Russia says PRIVATE satellites used by America and its allies could become a ‘legitimate target’ during wartime in latest space provocation

Russia says PRIVATE satellites used by America and its allies could become a ‘legitimate target’ during wartime in latest space provocation

Posted For: Willie Wonka


Russia said private satellites being used by the U.S. and its allies could become legitimate military targets amidst the ongoing war in Ukraine.

The remarks – made this week by Konstantin Vorontsov, a member of the Russian Foreign Ministry and head of the country’s delegation to the United Nations – came during a working group meeting in Geneva about reducing threats and increasing cooperation in space.

Vorontsov stated the Russian delegation ‘would like to underline an extremely dangerous trend that goes beyond the harmless use of outer space technologies and has become apparent during the events in Ukraine.’

According to the UN’s English translation of the statement, Vorontsov said that the uses of commercial and civilian satellite assets by the United States and its allies throughout the ongoing invasion of Ukraine ‘constitute indirect involvement in military conflicts’ whether they realize it or not and that so-called ‘quasi-civilian infrastructure may become a legitimate target for retaliation.’

‘At the very least,’ the statement continues, ‘this provocative use of civilian satellites is questionable under the Outer Space Treaty, which provides for the exclusively peaceful use of outer space, and must be strongly condemned by the international community.’

Russia’s comments arrive at a time when it’s being pushed back by Ukraine’s army and tensions are rising between the U.S. and the Vladimir Putin-led regime.

American officials have said that Elon Musk’s Starlink satellite system is giving Ukrainian forces the edge in winning the drone war as the country harnesses the technology to track down invading Russians – even in Ukraine’s infamously remote regions.

Beyond the Starlink network’s military applications, Ukrainians are also using it to bring high-speed connections to camps for displaced people in the country’s western villages where many have fled.

Members of Ukraine’s 93rd mechanized brigade are able to let loved ones know they are safe through daily encrypted satellite messages after the local cellphone network was severed during heavy shelling, according to Politico.

‘Thank you, Elon Musk,’ Oleksiy told Politico soon after logging on through Starlink’s satellites to discover the Biden administration would be sending long-range rockets to the Ukrainian army in its fight with the Russians.

Shortly after its February invasion, SpaceX sent multiple shipments of Starlink terminals to Ukraine to boost coverage and connectivity after Russia’s attacks on the country’s infrastructure.

There were soon 150,000 active daily users of Starlink in the country and a total of 15,000 terminals were in use.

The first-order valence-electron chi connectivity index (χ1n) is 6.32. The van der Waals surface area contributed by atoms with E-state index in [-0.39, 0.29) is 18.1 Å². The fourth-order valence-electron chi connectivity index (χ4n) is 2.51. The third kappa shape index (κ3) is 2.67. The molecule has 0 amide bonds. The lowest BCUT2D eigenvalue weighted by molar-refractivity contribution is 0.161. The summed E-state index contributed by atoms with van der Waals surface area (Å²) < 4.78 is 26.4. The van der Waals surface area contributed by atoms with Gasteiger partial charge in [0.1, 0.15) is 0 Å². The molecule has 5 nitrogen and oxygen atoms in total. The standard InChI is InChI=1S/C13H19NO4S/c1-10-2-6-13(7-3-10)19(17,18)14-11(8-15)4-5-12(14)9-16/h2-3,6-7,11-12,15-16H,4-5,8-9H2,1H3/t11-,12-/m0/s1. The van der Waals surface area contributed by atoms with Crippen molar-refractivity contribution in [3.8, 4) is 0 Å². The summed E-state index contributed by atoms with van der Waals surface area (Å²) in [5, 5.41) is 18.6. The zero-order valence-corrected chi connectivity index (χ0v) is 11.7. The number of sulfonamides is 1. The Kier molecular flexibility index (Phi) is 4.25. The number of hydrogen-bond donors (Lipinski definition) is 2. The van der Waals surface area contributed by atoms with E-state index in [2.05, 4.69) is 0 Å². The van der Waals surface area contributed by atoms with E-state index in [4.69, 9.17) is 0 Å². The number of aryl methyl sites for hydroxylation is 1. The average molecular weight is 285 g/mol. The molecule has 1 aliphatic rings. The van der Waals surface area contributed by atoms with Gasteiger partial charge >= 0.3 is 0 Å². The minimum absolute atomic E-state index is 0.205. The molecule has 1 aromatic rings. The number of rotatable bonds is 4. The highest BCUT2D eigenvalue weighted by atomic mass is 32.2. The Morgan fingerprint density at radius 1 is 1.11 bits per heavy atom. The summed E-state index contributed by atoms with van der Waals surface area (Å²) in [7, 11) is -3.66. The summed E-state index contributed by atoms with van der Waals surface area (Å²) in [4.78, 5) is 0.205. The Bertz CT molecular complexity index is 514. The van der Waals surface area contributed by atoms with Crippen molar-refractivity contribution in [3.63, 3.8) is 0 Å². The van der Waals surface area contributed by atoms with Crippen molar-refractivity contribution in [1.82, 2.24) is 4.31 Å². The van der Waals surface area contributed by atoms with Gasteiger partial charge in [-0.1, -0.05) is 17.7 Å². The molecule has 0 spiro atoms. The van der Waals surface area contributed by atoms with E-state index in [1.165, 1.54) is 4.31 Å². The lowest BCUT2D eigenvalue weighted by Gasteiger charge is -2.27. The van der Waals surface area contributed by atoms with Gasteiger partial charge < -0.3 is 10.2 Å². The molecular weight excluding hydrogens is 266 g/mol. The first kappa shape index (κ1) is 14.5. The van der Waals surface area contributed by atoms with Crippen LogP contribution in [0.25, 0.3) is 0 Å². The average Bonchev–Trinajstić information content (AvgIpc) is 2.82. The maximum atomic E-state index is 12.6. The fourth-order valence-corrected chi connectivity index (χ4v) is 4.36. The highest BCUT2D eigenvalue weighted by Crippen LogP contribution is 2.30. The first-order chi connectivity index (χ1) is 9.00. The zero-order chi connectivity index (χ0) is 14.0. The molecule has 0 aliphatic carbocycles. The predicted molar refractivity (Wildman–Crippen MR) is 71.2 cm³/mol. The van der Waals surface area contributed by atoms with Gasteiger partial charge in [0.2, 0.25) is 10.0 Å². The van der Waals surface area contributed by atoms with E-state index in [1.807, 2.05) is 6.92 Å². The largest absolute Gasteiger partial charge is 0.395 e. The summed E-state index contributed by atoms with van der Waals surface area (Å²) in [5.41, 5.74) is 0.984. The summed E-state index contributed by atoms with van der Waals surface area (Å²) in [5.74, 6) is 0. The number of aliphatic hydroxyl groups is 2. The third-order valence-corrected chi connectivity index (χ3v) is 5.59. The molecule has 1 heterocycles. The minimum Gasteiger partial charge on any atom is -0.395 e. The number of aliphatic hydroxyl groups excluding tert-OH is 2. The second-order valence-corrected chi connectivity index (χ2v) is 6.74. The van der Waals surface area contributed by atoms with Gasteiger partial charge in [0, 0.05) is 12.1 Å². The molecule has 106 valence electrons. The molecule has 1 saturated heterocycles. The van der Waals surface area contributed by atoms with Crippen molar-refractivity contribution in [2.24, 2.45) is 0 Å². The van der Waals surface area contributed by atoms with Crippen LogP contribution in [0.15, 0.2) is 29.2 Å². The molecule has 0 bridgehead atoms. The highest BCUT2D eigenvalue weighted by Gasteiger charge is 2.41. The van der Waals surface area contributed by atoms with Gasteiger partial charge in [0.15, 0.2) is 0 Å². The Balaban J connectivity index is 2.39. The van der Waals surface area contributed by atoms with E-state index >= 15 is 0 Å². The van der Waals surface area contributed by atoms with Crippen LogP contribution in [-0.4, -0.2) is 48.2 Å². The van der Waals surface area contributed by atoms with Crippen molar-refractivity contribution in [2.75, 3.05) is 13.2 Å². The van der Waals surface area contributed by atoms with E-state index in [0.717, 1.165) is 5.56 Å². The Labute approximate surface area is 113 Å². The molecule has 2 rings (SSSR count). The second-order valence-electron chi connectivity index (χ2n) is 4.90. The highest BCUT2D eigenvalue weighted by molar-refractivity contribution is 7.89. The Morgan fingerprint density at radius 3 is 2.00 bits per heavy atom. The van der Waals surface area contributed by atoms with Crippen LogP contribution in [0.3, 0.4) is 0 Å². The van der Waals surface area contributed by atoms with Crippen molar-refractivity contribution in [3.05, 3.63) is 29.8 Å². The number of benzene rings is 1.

The Starlink network ‘rapidly’ fought off a Russian jamming attack in April, the Pentagon disclosed, and noted that a U.S. military response to counter the attack would have taken much longer.

Dave Tremper, from the Office of the Secretary of Defense, praised SpaceX for its agility, particularly ‘in the way that Starlink was able to upgrade when a threat showed up.’

The Starlink terminals, which are tiny and connected to a dish-style antenna, require very little electricity to operate and can even be powered by a car’s cigarette lighter, making them quite easy to operate in the war-torn country.

The U.S. Air Force gave SpaceX a $1.9 million contract for Starlink services in Europe and Asia which noted that the system is ‘the only low-Earth orbit satellite network provider that is currently being used in a contested environment: Ukraine,’ Politico first reported.

The Russian delegation’s statement reportedly went on to warn the United Nations against the adoption of ‘fragmented, non-inclusive rules for regulating space activities, that do not take into account approaches of all UN Member States and seek to ensure space dominance of a small group of states.’

Russia then said U.S. member states should ‘focus on assuming national and international obligations to not place weapons of any kind in outer space (including in orbit around the Earth and on celestial bodies) and prohibit the threat or use of force against or with space objects, as well as introduce a complete and comprehensive ban on strike weapons in outer space for use against space objects.’

Even so, the communist country has appeared eager to cut ties with the U.S. and its allies in other space-related matters – as it unveiled last month a model of what its own planned space station would look like once it abandons the International Space Station.

Roscosmos showed off a model of the planned space station – which will have four modules during its first phase and eventually expand to six with a service platform – at a military-industrial exhibition outside Moscow.

Yuris Borisov, head of the Russian space agency, said Russia will quit the ISS after 2024 and that it is working on its own space station.

Russian state media have suggested the first stage could be launched in 2025-25 and no later than 2030, with the final stage planned for 2030-35.

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